I personally think the biggest issue with the show in its current iteration is the cast's constant awareness of the camera. Erika shies away from drama because she doesn't want to damage her career as a pop star. Rinna feels an obligation to keep things spicy, as per her brand-defining "own it!" mantra. Dorit wants to project wealth. Kyle wants to keep her spot as the queen of the castle. And when a Housewife can't keep up, they're either fired (Teddi) or leave the show (Denise).
I've left Garcelle out of this, because I think she and friend-of-the-Housewives Sutton Stracke are the potential future of the series. Garcelle wasn't around much for of Season 10, but when she was, she managed to both mix it up with the other women and stay grounded personally. Sutton unfortunately had to take a demotion because her ex-husband wouldn't allow their kids to be shown (Brandi dealt with a similar issue when she was a Housewife). But when Sutton was around, she too was a saving grace, bringing the kind of petty drama the show has sorely missed.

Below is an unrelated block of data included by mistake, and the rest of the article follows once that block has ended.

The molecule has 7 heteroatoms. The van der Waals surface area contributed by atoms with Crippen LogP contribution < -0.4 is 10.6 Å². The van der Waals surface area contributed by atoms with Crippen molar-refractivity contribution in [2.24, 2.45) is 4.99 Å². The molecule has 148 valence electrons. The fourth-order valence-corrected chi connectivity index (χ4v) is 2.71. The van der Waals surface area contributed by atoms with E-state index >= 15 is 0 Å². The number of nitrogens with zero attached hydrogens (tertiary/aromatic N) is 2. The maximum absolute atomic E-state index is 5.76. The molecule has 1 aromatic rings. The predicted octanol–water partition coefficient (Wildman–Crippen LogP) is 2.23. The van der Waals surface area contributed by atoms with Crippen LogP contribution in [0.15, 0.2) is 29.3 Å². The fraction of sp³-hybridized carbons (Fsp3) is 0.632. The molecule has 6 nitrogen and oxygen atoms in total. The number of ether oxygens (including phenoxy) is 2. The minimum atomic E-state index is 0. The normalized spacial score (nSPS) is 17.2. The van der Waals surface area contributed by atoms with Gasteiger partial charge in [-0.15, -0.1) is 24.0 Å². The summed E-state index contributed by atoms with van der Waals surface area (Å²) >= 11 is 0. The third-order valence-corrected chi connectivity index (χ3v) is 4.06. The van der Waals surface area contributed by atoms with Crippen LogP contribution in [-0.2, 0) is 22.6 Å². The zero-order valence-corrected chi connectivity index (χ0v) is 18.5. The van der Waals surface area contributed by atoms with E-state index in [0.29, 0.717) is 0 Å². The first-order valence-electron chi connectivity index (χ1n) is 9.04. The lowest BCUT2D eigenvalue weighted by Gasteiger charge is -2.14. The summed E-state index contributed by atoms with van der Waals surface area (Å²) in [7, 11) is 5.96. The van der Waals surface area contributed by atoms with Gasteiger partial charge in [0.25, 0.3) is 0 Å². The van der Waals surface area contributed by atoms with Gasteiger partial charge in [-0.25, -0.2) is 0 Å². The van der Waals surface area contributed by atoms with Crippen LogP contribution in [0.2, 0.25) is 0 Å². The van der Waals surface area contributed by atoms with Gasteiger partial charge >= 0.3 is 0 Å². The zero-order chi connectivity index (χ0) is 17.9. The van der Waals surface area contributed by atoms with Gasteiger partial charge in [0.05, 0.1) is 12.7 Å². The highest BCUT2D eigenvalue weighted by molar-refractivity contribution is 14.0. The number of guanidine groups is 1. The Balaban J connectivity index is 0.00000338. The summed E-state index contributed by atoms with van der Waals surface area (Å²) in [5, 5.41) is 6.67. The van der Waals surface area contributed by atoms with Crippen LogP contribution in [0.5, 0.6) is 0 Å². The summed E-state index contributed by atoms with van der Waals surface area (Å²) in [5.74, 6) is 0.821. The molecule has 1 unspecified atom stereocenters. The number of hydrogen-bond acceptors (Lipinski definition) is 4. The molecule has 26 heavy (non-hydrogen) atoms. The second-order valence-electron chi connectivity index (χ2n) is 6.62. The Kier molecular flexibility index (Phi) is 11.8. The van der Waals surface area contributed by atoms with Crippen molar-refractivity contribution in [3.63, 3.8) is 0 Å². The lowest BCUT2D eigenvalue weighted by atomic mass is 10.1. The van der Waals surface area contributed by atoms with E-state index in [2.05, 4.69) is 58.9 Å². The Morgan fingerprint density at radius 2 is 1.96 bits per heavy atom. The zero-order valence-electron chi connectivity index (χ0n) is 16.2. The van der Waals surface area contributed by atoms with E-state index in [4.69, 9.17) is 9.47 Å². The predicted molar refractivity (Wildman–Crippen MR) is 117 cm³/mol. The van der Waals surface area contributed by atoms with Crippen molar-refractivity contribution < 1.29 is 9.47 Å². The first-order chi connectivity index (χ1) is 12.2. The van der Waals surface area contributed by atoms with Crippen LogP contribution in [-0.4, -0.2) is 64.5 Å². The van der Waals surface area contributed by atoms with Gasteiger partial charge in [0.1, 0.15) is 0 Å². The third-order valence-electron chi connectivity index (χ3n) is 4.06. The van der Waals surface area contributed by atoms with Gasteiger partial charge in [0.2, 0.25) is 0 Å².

While their castmates always seem to be looking over their shoulder at the camera, Garcelle and Sutton remind us of what worked about RHOBH from the start: done right, and with enough investment from the cast, it can be a messy, fun affair.
Will real life still interfere? Absolutely. It always has, sometimes in disastrous, life-shattering ways. But what the show did so well from the start — and what it can hopefully do well again — was take viewers along for the ride. Moving forward, here's hoping Real Housewives of Beverly Hills can find some new players willing to fully commit to that realness . Until then, we'll always have "The Dinner Party From Hell."
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Kevin O'Keeffe is a writer, host, and RuPaul's Drag Race herstorian living in Los Angeles.